One of the most significant problems confronted by the parties of a commercial transaction is the defective performance of the contract. Although in most of the contracts, the consequences of the defective performance are regulated in detail, some contracts do not include any provision regarding the same or such provision appears to be not sufficient to solve the dispute arising out of defective performance of the contract. At this point, the parties to such contract shall refer to the Code of Obligations in order to be able to handle the situation and determine their rights and obligations regarding such defective performance.
Although there are some general provisions in the Code of Obligations numbered 818 (the "Code") regarding the consequences of defective performance of the contract, this issue has been regulated in detail particularly under the title "Warranty of the Supplier" which will be analyzed herein.
I. WARRANTY OF THE SUPPLIER
In accordance with Article 194 of the Code "The supplier is obliged to provide that the product sold does not contain deficiencies which affect the value or the adequacy of such product with respect to its prescribed intended use."
As it can be understood from such Article, the supplier is under the commitment to provide that the product which he/she supplied is free from defects. It is possible to define the term "defect" as "the absence of the qualities which should normally be present or the presence of the illicit flaws which should not exist in a product". In other words, "defect" is the divergence of the sold product from its normal qualities1. Defect in a product should be determined in consideration with the prescribed intended use of the same.
The term "defect" may be divided into two main topics as "obvious defect" and "hidden defect". "Obvious defect" may be determined by the usual examination of a product; however, "hidden defect" cannot be determined by a usual examination that may be expected from the purchaser.
2. Conditions of the Warranty of the Supplier
2.1. Fundamental Conditions:
- Defect should be
The provisions of the Code regarding the Warranty of the Supplier do not cover minor flaws which do not affect the expected qualities or the value of a product. In that respect, the defect in the product should be effective on the value or the adequacy of the same with respect to its prescribed intended use2.
- defect should be present at
the time of the delivery
In order for the purchaser to benefit from the provisions regarding the Warranty of the Supplier, the sold product should be defective before it was delivered to the purchaser3. Therefore, the supplier, unless he/she is in default, is not responsible for the defects which occur after the delivery of the respective product.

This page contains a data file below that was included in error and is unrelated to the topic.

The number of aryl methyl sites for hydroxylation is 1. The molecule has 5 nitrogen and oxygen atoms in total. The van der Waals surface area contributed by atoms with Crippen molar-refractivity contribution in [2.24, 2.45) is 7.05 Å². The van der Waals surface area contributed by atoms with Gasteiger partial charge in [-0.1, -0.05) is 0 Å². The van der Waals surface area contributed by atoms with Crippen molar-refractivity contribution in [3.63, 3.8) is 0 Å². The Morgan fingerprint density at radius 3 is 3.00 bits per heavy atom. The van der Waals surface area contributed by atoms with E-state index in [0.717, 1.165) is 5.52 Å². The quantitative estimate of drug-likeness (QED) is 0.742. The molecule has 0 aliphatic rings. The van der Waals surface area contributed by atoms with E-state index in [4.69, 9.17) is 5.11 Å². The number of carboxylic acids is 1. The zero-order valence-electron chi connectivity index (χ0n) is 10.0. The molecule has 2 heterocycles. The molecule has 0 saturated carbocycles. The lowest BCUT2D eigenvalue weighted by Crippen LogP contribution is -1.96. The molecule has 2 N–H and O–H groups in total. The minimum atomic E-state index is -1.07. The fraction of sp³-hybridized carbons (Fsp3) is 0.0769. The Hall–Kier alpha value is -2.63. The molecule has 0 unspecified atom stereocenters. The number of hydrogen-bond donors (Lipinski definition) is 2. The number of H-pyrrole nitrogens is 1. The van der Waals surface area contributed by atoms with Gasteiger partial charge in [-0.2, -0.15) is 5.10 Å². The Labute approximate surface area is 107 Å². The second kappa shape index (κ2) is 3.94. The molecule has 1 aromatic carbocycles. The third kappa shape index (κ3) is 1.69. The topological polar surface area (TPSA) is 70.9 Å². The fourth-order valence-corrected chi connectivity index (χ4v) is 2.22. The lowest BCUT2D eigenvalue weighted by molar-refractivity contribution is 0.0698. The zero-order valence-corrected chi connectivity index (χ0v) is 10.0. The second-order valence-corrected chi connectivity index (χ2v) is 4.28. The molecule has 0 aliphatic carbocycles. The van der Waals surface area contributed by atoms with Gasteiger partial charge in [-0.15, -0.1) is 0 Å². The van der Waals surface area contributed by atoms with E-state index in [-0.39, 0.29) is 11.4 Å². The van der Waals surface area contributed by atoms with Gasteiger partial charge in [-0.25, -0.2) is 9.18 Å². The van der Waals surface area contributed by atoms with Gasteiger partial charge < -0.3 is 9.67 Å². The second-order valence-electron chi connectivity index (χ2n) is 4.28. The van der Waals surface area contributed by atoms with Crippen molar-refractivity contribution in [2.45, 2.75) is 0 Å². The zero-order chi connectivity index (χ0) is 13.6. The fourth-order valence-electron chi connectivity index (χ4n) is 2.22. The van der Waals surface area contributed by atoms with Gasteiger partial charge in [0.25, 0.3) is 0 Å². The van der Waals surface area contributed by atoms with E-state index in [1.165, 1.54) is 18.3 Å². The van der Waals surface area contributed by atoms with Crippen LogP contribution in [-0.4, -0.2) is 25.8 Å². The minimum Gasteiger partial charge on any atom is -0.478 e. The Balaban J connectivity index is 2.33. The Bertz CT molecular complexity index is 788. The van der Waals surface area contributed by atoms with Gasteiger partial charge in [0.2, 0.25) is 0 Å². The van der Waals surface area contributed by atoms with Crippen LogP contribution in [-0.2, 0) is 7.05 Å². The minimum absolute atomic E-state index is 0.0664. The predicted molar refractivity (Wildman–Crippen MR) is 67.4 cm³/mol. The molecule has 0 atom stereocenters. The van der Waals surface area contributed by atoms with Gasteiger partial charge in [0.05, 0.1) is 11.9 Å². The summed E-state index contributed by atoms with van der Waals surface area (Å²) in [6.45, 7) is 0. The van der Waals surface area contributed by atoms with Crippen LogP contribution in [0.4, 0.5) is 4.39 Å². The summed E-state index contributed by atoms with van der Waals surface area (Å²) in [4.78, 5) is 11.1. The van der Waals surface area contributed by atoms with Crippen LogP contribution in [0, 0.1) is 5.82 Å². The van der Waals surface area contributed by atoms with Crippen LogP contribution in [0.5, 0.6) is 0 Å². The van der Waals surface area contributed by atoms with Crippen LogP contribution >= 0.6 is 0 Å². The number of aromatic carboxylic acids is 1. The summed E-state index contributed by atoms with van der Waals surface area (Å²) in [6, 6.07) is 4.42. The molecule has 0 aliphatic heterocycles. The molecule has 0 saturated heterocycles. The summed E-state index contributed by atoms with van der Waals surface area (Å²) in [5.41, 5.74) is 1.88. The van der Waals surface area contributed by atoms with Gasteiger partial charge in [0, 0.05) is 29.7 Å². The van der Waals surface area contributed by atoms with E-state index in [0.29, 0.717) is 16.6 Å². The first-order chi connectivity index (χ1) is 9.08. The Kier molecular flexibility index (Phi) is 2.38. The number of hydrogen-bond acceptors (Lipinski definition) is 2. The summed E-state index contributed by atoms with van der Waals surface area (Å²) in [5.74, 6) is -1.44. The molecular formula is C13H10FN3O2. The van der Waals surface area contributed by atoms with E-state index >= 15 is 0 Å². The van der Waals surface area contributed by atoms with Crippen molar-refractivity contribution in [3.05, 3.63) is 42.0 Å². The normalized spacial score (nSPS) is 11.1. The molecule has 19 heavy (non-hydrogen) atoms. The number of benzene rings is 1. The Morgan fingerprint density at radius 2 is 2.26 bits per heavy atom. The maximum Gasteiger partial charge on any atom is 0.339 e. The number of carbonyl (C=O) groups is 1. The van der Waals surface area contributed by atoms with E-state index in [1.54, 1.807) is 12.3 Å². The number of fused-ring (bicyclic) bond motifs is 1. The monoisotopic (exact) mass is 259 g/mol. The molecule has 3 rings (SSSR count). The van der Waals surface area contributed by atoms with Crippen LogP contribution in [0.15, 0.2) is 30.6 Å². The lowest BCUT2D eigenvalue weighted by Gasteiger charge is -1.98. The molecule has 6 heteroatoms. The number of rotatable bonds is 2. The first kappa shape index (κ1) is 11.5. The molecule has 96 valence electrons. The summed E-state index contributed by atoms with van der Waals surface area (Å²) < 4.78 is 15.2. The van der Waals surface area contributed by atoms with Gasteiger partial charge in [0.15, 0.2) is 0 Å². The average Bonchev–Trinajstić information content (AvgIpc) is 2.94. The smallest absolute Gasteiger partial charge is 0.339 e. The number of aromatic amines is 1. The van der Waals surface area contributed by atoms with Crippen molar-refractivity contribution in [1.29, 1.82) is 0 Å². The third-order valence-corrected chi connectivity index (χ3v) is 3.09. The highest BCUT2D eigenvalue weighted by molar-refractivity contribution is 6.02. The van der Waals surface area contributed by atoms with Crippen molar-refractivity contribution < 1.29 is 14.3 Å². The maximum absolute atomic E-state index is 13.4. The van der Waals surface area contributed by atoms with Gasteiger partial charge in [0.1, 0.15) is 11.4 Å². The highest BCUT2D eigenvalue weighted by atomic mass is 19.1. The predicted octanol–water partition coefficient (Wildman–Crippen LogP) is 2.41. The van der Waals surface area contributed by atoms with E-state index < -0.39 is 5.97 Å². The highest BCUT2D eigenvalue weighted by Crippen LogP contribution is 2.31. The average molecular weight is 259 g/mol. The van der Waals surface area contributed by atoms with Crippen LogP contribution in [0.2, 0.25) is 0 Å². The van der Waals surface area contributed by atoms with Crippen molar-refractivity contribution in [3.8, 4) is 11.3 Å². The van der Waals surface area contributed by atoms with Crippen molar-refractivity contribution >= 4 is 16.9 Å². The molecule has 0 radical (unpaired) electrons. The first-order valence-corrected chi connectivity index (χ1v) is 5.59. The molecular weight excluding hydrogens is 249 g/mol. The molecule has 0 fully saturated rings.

- The purchaser should purchase
the product without the knowledge of the defect
In case the purchaser knows that the sold product is defective, he/she shall be deemed to accept the defect in the product and the supplier will not be responsible for the same.
- Warranty of the Supplier
should not be removed or limited by the contract
It is possible for the parties to remove or limit the Warranty of the Supplier provided in the Code by a contract. Unless such a contract is executed, the related provisions of the Code shall apply.
- Fault of the Supplier is not
It is not a condition for the supplier to be in default in order to apply the provisions of the Warranty of the Supplier. In accordance with the second paragraph of article 194 of the Code of Obligations, the supplier is liable for the defects in the sold product even if he/she does not know the existence of the same.
2.2. Formal Conditions
- Examination and
The formal conditions of the Warranty of the Supplier may be defined as the obligations of the purchaser which must be fulfilled in order to attribute the liability for the defective product to the supplier. The formal conditions are examination of the purchased product and notification of the defect to the supplier.
In accordance with Article 198 of the Code, which is a general provision, the purchaser should examine the sold product whenever it is possible in accordance with the usual customs. However, a limited term for such obligation is provided in the Turkish Commercial Code numbered 6762 for the merchants as a special provision. In that respect, in accordance with the third paragraph of the Article 25 of the Turkish Commercial Code, in case the defect in the sold product is clearly apparent at the time of the delivery, the purchaser should inform the supplier of the situation in two days as of the delivery of the same. In the event that the defect is not clearly apparent at the time of the delivery; the purchaser should examine the sold product in eight days as of the delivery of the same and inform the supplier regarding the defect within the same term. However, since the respective provision only applies for the obvious defects, the periods provided therein shall not be applicable for the hidden defects. In that respect, the purchaser should inform the supplier regarding the hidden defects immediately after the determination of the same.
3. Consequences of the Defective Performance of the Contract and the Warranty of the Supplier
In case all the fundamental conditions required for the Warranty of the Supplier exists as well as the fulfillment of obligations of examination and notification regarding the defective product, the purchaser shall be entitled to choose from the below cited optional rights regulated in Article 202 of the Code:
3.1. Right of Termination of the Contract